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City of Escondido v. General Reinsurance Corp.

United States District Court, S.D. California

December 18, 2019

CITY OF ESCONDIDO, Plaintiff,
v.
GENERAL REINSURANCE CORPORATION and GENESIS MANAGEMENT AND INSURANCE SERVICES CORPORATION, Defendants. GENERAL REINSURANCE CORPORATION, Counter Claimant,
v.
CITY OF ESCONDIDO, Counter Defendant.

          ORDER GRANTING GENESIS MANAGEMENT AND INSURANCE SERVICES CORPORATION'S MOTION TO DISMISS [DOC. NO. 18]

          Hon. Michael M. Anello, United States District Judge.

         On April 4, 2019, Plaintiff City of Escondido (“Plaintiff” or “City”) filed a Complaint for breach of contract, breach of the implied covenant of good faith and fair dealing, and declaratory relief in San Diego County Superior Court against Defendants General Reinsurance Corporation (“GRC”) and Genesis Management and Insurance Services Corporation (“Genesis”). Doc. No. 1-2.[1] Defendants removed the action to this Court on May 9, 2019. Doc. No. 1.

         On May 23, 2019, Plaintiff filed the First Amended Complaint (“FAC”), adding causes of action for concealment and negligent misrepresentation. Doc. No. 8 (“FAC”). Genesis then moved to dismiss the FAC pursuant to Federal Rule of Civil Procedure 12(b)(6). Doc. No. 10-1. On August 29, 2019, the Court granted Genesis's motion to dismiss without prejudice and with leave to amend. Doc. No. 16 at 15.

         On September 3, 2019, Plaintiff filed the operative Second Amended Complaint (“SAC”) asserting causes of action for (1) breach of contract; (2) breach of the implied covenant of good faith and fair dealing; (3) concealment; (4) negligent misrepresentation; (5) false promise; and (6) declaratory relief. Doc. No. 17 (“SAC”). Genesis now moves to dismiss Plaintiff's claims pursuant to Federal Rule of Civil Procedure 12(b)(6). Doc. No. 18. For the following reasons, the Court GRANTS Genesis's motion.

         I. Background[2]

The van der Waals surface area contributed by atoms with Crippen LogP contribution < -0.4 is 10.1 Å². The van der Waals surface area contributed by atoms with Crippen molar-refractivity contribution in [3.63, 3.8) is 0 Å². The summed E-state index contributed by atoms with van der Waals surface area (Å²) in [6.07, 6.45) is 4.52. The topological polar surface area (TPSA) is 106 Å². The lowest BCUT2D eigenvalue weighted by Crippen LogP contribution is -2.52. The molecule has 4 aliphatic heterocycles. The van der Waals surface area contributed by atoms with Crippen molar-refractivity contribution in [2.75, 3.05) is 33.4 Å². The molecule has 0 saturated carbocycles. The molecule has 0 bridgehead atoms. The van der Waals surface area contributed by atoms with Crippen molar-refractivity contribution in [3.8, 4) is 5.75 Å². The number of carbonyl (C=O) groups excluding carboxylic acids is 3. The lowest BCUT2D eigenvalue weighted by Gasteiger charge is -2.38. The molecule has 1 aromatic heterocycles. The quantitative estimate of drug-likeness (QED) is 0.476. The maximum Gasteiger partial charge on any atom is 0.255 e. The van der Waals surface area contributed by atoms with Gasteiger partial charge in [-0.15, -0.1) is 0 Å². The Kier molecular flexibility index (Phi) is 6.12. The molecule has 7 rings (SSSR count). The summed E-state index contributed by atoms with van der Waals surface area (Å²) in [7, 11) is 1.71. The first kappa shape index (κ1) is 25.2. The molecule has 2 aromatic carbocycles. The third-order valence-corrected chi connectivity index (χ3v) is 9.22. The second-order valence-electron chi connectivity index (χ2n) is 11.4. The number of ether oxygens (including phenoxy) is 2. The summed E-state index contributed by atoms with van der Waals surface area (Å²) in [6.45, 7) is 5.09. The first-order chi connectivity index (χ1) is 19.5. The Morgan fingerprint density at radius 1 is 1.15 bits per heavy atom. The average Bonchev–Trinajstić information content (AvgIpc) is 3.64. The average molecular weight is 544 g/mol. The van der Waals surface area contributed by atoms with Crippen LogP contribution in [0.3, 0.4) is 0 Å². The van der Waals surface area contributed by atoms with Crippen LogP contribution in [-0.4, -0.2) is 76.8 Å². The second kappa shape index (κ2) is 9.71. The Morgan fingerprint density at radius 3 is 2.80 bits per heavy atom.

GRC is an insurance company and Genesis is a wholly owned subsidiary of GRC. SAC ¶¶ 1-2. From February 1, 1990 to May 15, 1994, Defendants insured Plaintiff “for workers' compensation payments to Plaintiff's covered employees and allocated investigation, adjustment[, ] and legal expenses . . . .” Id. ¶ 8. Plaintiff alleges that the insurance policy was issued by GRC, but that it “was directed by [D]efendants solely to Genesis with respect to claims, questions[, ] and reimbursement requests involving the policy, ” and “was directed by [D]efendants to submit all its claims status reports solely to Genesis representatives . . . .” Id. ¶ 2. According to Plaintiff, it only communicated with Genesis, who was the “sole decision maker and entirely controlled whether or not reimbursements were to be issued to [Plaintiff] under the policy.” Id. “Over the course of more than 15 years in dealing with [Plaintiff] concerning the policy, GRC and Genesis acted jointly through Genesis, with Genesis conducting all the communications with [Plaintiff] concerning the policy” such that “Genesis is the alter ego of GRC.” Id. ¶ 2, 3.

         Plaintiff alleges that the policy requires Defendants to indemnify Plaintiff when its expenditures on a worker's compensation claim falling within the policy period exceed the policy's $250, 000 self-insured retention. Id. ¶ 8. During the policy period, Plaintiff “paid or incurred liability to pay workers' compensation claims plus allocated investigation, adjustment[, ] and legal expenses in excess of $250, 000” on three claims: (1) GRC claim number 6040678 for claimant Paula Westenberger (“Westenberger Claim”); (2) GRC claim number 6037896 for claimant Aida Faeldan (“Faeldan Claim”); and (3) GRC claim number 6034852 for claimant Michael Gain (“Gain Claim”) (collectively, the “Three Underlying Claims”). Id. ¶ 10.